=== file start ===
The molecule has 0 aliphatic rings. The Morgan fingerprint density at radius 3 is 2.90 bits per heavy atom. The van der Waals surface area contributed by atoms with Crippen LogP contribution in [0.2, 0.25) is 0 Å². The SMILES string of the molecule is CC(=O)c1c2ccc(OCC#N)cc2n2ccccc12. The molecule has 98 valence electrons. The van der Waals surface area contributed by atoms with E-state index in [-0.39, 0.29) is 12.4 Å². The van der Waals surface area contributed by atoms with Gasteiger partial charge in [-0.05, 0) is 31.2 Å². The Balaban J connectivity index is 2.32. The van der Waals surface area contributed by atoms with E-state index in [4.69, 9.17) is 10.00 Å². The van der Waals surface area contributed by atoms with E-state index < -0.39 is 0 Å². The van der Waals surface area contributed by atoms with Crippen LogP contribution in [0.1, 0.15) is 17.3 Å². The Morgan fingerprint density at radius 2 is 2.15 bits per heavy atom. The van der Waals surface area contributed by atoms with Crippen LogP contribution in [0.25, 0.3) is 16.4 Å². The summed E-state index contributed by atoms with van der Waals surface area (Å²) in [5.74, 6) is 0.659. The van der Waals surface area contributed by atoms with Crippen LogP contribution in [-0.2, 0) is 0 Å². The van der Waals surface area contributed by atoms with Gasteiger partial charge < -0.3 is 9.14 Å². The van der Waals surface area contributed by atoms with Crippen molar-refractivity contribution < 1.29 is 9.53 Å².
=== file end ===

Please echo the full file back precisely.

The molecule has 0 aliphatic rings. The Morgan fingerprint density at radius 3 is 2.90 bits per heavy atom. The van der Waals surface area contributed by atoms with Crippen LogP contribution in [0.2, 0.25) is 0 Å². The SMILES string of the molecule is CC(=O)c1c2ccc(OCC#N)cc2n2ccccc12. The molecule has 98 valence electrons. The van der Waals surface area contributed by atoms with E-state index in [-0.39, 0.29) is 12.4 Å². The van der Waals surface area contributed by atoms with Gasteiger partial charge in [-0.05, 0) is 31.2 Å². The Balaban J connectivity index is 2.32. The van der Waals surface area contributed by atoms with E-state index in [4.69, 9.17) is 10.00 Å². The van der Waals surface area contributed by atoms with E-state index < -0.39 is 0 Å². The van der Waals surface area contributed by atoms with Crippen LogP contribution in [0.1, 0.15) is 17.3 Å². The Morgan fingerprint density at radius 2 is 2.15 bits per heavy atom. The van der Waals surface area contributed by atoms with Crippen LogP contribution in [0.25, 0.3) is 16.4 Å². The summed E-state index contributed by atoms with van der Waals surface area (Å²) in [5.74, 6) is 0.659. The van der Waals surface area contributed by atoms with Crippen LogP contribution in [-0.2, 0) is 0 Å². The van der Waals surface area contributed by atoms with Gasteiger partial charge < -0.3 is 9.14 Å². The van der Waals surface area contributed by atoms with Crippen molar-refractivity contribution < 1.29 is 9.53 Å².